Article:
WASHINGTON – U.S. Senator Chris Coons (D-Del.) today published an op-ed in The News Journal on the importance of prioritizing opioid abuse prevention in Congress.
The News Journal: Opioid abuse prevention must remain a priority
By Chris Coons
Communities all across our country have been impacted by a devastating crisis of heroin and opioid drug abuse that often lead to overdoses and death.
Unfortunately, Southern Delaware has not been spared by this terrible epidemic.
Nationally, the number of fatal overdoses from prescription drugs quadrupled from 1999 to 2015, according to the Centers for Disease Control and Prevention. Here in Delaware, 308 of our neighbors, friends, and family members died from opioid or prescription drug abuse last year. To put it into context: last year’s deaths from overdoses is almost triple the number of Delawareans who were killed in traffic accidents.
One of the most tragic things about the opioid epidemic is that it is both preventable and treatable with the right programs and resources.
Ensuring that prevention programs and resources are available and properly funded should be a top priority for the federal government, and as your senator, I can tell you that it is a top priority of mine. I continue to hear too many stories from Delawareans about how the opioid epidemic has affected their loved ones, and while the federal government has contributed a good deal of resources to address the rise of opioid abuses, we have far more work to do.
There is some good news. Throughout Fiscal Year 2017, Congress will devote more than $1.3 billion to specific efforts to combat the opioid and heroin epidemic. This includes more than $160 million for the Department of Justice, $801 million for the Department of Health and Human Services, and $367 million for the Department of Veterans Affairs. Altogether, that’s more than double the federal investment in fighting the opioid epidemic from Fiscal Year 2016.
Last year, Congress also took two important steps to address this crisis.
First, we passed the bipartisan Comprehensive Addiction and Recovery Act (CARA), which supports evidence-based drug treatment and prevention programs and helps combat the over-prescription of opioids and other prescription medications.
And in December, Congress passed the bipartisan 21st Century Cures Act, which included $1 billion over two years for grants to help states combat the opioid epidemic. The grants, which are administered by the Substance Abuse and Mental Health Services Administration, can be used toward opioid prevention and treatment programs. In April, the first round of funding went out to every state and Delaware received a $2 million grant through this program.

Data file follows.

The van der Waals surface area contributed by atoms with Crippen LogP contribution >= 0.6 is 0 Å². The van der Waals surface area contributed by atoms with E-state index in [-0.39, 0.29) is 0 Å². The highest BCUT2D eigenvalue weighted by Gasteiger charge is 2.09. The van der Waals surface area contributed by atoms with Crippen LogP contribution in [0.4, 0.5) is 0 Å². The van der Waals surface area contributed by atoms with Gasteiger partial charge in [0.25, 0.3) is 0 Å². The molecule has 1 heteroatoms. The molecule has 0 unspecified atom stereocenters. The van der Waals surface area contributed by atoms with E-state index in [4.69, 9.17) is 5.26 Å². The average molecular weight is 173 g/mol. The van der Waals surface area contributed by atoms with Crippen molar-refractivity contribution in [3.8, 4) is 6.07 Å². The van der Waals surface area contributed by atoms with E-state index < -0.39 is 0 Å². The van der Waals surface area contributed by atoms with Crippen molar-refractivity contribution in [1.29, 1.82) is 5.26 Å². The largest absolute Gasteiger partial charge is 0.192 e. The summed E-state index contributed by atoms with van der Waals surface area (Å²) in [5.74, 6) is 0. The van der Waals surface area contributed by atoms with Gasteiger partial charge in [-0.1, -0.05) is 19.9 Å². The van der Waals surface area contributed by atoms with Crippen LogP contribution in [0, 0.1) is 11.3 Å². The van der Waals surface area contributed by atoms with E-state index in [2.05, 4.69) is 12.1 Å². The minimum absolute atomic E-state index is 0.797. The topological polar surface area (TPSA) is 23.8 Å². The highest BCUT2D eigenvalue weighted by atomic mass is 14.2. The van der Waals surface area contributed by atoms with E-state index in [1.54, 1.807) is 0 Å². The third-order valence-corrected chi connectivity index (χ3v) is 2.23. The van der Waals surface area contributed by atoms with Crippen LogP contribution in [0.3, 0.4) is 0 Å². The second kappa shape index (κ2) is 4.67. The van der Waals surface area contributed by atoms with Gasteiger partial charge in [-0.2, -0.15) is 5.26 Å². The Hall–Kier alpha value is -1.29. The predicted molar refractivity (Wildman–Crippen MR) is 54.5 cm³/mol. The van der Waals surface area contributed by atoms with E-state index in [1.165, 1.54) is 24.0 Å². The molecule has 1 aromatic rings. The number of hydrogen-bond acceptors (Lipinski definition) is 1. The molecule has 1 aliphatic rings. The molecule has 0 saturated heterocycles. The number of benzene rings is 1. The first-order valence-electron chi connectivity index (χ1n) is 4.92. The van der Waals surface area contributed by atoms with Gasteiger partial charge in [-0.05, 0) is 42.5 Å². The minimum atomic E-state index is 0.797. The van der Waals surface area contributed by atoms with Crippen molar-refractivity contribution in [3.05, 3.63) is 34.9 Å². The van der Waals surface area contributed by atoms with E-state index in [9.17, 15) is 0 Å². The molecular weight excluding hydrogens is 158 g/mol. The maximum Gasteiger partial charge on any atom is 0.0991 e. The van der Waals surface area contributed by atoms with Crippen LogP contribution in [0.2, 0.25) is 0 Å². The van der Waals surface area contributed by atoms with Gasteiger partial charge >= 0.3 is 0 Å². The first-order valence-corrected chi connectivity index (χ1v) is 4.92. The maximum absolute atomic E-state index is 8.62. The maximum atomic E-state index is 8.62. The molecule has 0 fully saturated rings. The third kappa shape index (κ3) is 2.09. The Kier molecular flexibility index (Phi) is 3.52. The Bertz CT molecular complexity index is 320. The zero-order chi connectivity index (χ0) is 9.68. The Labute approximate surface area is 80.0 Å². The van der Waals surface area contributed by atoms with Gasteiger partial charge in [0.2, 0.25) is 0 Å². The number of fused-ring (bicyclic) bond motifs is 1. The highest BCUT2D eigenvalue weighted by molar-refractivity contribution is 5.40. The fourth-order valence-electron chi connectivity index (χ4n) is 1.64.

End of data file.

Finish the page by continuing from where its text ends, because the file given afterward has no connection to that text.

These are just a few examples of the initiatives and funding that I have continued to fight for to combat this crisis, but as long as the crisis continues to impact our communities, we have to keep up our efforts.
As Republicans and Democrats debate how to improve our health care system, we have to ensure that important programs to prevent opioid abuse don’t end up on the cutting room floor.
That starts with ensuring that Americans don’t lose access to comprehensive health care benefits, including substance use disorder treatment. Before 2010, people with substance use disorders and mental illnesses were among the most likely to be uninsured, and many insurance plans had no coverage for substance use disorders and mental health services. The Affordable Care Act changed that, and the results have made a significant difference.
Additionally, thanks to Delaware’s decision to expand Medicaid, many Delawareans have been able to access substance use disorder treatment for the first time. In fact, Medicaid is the single largest payer of substance use disorder services in the nation and pays for a third of all medication-assisted treatment in the United States.
Finally, we need to ensure that any changes we make to our healthcare system don’t take coverage away from Americans with pre-existing conditions (one of which is substance use disorder).
Protecting our children from drugs and helping our neighbors, friends and loved ones who struggle with opioid or prescription drug abuse isn’t a partisan issue, it’s just the right thing to do, and it keeps our communities safer and healthier.
As we continue working in Congress to fix the problems with our health care system, know that I won’t forget the Delawareans who have been touched by this crisis.
I will fight against bills that take away health care access for Delawareans and against any harmful cuts to programs and funding. I will not stand by while this epidemic continues to cost far too many lives in our nation and in our state.
Chris Coons has represented Delaware in the U.S. Senate since 2010.